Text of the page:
July Summary: Bi-directional output neurons
The fruit fly uses its sense of smell to discover useful facts about the world. Strange odours are populating the world everywhere, every being tries to smell it as the molecules propagate without end Previous experiences of different smells get stored in the fly brain along with information on whether the smell was associated with a reward or punishment. Reward or punishment, as if this is the be all end all of everything. It’s not we don’t think in binary, things don’t exist in only two states above the scale of quanta. Flies will use their sense of smell to decide whether to approach or retreat from a given odour. The place this information gets stored is the mushroom body, an area comprised of thousands of neurons that has been implicated in olfactory memory and decision-making. Experiments have shown the response of a fly to a given odour is determined by the activity of a small group of so called output neurons, which receive their input from the mushroom body and are also affected by neuromodulators such as dopamine and octopamine, with experimental evidence suggesting that dopamine and octopamine can control reward based learning. Silencing or activating this group of neurons can artificially change the behaviour of the fly from approach to avoidance. In this study I will determine how these neuromodulators interact with synaptic plasticity. We built a rate model of the olfactory circuit to test the interaction between dopamine to determine which plasticity mechanisms are sufficient to store information related to reward associated with odour stimuli between the mushroom body and output neurons.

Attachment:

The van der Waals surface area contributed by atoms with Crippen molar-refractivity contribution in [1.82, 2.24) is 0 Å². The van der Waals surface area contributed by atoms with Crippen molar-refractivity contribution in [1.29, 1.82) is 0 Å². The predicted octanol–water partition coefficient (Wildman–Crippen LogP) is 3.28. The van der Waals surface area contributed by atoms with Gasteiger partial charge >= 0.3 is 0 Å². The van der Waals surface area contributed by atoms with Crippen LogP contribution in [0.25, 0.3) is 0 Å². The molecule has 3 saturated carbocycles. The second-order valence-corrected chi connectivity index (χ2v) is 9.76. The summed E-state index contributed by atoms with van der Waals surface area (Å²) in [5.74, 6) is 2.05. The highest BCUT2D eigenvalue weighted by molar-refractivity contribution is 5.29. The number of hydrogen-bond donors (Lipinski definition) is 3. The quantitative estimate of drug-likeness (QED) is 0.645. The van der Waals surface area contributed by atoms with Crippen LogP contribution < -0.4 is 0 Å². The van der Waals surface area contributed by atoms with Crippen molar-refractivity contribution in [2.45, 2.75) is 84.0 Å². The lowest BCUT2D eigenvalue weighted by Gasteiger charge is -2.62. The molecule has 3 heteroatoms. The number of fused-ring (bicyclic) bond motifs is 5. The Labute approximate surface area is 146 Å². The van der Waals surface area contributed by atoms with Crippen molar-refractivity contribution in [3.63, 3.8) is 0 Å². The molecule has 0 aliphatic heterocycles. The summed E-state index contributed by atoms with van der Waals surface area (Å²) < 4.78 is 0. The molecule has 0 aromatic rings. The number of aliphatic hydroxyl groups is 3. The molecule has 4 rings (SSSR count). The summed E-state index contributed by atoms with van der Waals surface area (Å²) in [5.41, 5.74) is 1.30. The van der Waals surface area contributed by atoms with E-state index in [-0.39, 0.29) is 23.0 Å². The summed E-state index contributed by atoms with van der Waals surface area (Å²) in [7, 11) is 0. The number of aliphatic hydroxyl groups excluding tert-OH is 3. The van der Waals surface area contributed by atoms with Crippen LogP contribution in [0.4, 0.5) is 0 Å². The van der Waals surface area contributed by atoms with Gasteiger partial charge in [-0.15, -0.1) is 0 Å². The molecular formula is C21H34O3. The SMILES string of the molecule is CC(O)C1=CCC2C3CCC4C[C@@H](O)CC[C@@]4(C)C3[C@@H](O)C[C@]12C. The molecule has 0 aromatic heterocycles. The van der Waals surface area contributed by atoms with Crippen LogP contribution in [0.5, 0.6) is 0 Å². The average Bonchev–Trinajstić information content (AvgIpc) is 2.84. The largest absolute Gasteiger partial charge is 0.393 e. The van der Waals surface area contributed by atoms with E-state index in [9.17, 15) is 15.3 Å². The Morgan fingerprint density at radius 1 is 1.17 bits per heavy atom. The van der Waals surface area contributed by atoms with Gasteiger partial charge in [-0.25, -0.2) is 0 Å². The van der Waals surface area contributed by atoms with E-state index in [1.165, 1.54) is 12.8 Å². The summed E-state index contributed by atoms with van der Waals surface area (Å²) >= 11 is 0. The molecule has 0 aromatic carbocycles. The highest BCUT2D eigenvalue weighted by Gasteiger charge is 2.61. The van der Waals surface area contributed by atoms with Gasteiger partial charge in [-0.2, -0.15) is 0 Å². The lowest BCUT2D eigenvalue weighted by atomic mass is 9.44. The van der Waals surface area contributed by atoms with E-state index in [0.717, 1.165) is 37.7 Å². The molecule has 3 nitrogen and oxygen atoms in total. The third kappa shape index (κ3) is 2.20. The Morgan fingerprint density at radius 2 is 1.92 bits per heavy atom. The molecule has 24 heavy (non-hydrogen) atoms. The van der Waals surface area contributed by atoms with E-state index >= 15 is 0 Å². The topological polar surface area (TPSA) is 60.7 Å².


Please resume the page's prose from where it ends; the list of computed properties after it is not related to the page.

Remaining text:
In this short project we have studied the ability of the fruit fly’s olfactory circuit to learn how to select an appropriate action from a behavioural repertoire when exposed to an odour it has previously learned through first order conditioning. Previous research has uncovered the role of three separate groups.
The studies of Laurent and co-authors on the olfactory processing in Locusts (Owald 2015) emphasise the role of time in olfactory conditioning.